“As the other cities within the state grow, the city’s portion reduces as we go forward. And there’s no real way to put our finger on what number we’re going to receive so we’re finding ourselves in kind of wait and see mode,” he said, asking the council to pause on an item authorizing the city to issue debt.
“What we’re asking is to defer this agenda item simply so we can hear back from them so we know exactly what we need going forward.”
‘We thought this would be even worse at this point’
Starting in April, the Cantrell administration was asking the council for permission to open a line of credit of up to $100 million. The resolution on Tuesday’s agenda, before it was withdrawn, was only asking for $50 million. White said the smaller request was in part because “sales tax was slightly up” from what officials expected to collect so far this year.
A new report from the Cantrell administration, presented on Tuesday, indicates that the city isn’t losing as much sales tax revenue as it predicted would happen as a result of the coronavirus crisis and subsequent lockdowns and business closures.
Collections are certainly below where they would normally be. In the first five months of the year, the city collected $11 million less in sales taxes than it did through the first five months of 2019, according to the revenue collection report. The city has only collected 28 percent of projected annual sales tax revenues through May, as opposed to 34 percent through May 2019.
But compared to the city’s dire warnings earlier in the crisis, the numbers are not so bad.
In a presentation to the budget committee on Tuesday, City Economist Randall McElroy tried to put the numbers into context.
“As we’ve all been watching, the economy isn’t doing so great,” he said. “This is reflected in our sales tax collection. This number, we’re watching this one very carefully. … So the news so far does not look great, although initially, we thought this would be even worse at this point. So I guess that’s something.”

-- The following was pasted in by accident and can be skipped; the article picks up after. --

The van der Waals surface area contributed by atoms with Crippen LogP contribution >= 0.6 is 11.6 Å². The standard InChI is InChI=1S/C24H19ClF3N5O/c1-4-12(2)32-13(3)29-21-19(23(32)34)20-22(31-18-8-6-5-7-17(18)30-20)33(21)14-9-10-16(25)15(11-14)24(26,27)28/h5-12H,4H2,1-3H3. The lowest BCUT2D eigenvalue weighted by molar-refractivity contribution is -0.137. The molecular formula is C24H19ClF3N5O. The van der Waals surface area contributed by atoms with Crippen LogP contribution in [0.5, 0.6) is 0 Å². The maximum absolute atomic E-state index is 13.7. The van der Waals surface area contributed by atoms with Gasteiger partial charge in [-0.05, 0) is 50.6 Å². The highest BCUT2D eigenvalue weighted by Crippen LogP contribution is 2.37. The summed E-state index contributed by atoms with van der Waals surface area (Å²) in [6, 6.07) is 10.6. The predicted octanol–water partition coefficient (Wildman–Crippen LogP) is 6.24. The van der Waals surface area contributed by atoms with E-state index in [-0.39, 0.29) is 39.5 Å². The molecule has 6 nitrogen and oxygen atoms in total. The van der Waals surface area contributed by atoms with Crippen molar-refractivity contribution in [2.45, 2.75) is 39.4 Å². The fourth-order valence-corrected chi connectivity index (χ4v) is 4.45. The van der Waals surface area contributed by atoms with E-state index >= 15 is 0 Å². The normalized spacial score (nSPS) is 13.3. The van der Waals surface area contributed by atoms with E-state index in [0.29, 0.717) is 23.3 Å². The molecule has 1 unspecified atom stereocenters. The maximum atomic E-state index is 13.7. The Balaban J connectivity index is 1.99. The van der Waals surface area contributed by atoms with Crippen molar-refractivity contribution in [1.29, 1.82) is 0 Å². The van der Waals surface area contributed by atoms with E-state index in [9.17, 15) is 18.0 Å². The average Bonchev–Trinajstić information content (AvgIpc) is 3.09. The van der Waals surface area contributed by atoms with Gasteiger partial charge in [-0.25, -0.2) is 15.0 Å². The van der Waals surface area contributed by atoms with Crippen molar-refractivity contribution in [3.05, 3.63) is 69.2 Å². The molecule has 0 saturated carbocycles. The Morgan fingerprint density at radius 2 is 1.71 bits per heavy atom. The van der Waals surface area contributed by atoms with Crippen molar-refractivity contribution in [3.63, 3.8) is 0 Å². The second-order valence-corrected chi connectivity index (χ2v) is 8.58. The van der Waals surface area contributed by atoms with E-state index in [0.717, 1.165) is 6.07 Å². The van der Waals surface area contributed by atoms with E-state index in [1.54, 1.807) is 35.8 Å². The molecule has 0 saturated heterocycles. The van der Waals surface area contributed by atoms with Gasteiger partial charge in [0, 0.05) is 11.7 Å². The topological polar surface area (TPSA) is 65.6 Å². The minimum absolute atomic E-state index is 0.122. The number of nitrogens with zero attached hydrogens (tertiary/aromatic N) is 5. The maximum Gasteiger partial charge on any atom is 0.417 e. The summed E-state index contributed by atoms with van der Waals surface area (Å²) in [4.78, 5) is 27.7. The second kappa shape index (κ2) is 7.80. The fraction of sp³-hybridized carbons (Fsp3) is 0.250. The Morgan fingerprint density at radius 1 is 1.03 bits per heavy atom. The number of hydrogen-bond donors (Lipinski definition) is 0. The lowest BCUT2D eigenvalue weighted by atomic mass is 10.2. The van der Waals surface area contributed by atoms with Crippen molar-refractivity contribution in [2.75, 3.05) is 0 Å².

In May, the city projected that 2020 sales tax collections would be down about 42 percent, or $111 million, from last year. Some of the worst losses were expected in April and May — heavy tourism and festival months that the city relies on to attract out of town spending and boost sales tax revenue. Those months also saw the heaviest economic restrictions so far.
The city and state started placing restrictions on business and travel in March, kept them in place through April and started “phase one” of lifting those restrictions in May. The state entered phase two in June, but has stalled there due to spiking cases across the state.
In May, the Cantrell administration estimated that the city could face a budget shortfall ranging from $130 million to $170 million, representing 18 to 24 percent of the city’s entire general fund budget.
The real collection numbers don’t show the type of catastrophe that the city expected, at least not yet. In fact, taking all revenue streams into account, the city has collected roughly the same amount of revenue through May of this year as it did through May of last year, both in terms of absolute sum and the percentage of budgeted revenue that’s already been collected.
However, the year is far from over. The progression of the coronavirus is far from predictable. And there are reasons to believe that revenue shortages could become worse in the second half of the year than the first.
One of the central reasons the city has been able to keep pace with last year’s collections is higher property tax collections this year. Last year, New Orleans underwent a controversial property reassessment that caused some people’s home values, and therefore taxes, to skyrocket.
This year, the city collected $162 million in property taxes through the first five months of the year, versus $142 million last year. But the effect of that revenue boost will appear to diminish in subsequent reports as other revenue sources continue to suffer. That’s because 97 percent of expected property tax revenue for this year has already been collected.
By comparison, sales taxes, fines from traffic and parking citations and license and permit fees are below budgeted projections for this point in the year. Those revenue sources are expected to continue to lag behind last year’s collections for the rest of 2020.
“There were fewer people driving and the schools closed,” McElroy said. “Parking collections as well are going to be way down, I’m afraid.”
Another number in the report helping to raise collected revenue is a $10 million increase in “miscellaneous” funds over last year, which McElroy said was due to a payment from the city’s 30-year lease extension deal with Harrah’s Casino, finalized in March.
“That large payment and the roll-forward of property taxes is keeping our heads at least near the water line this year,” McElroy said.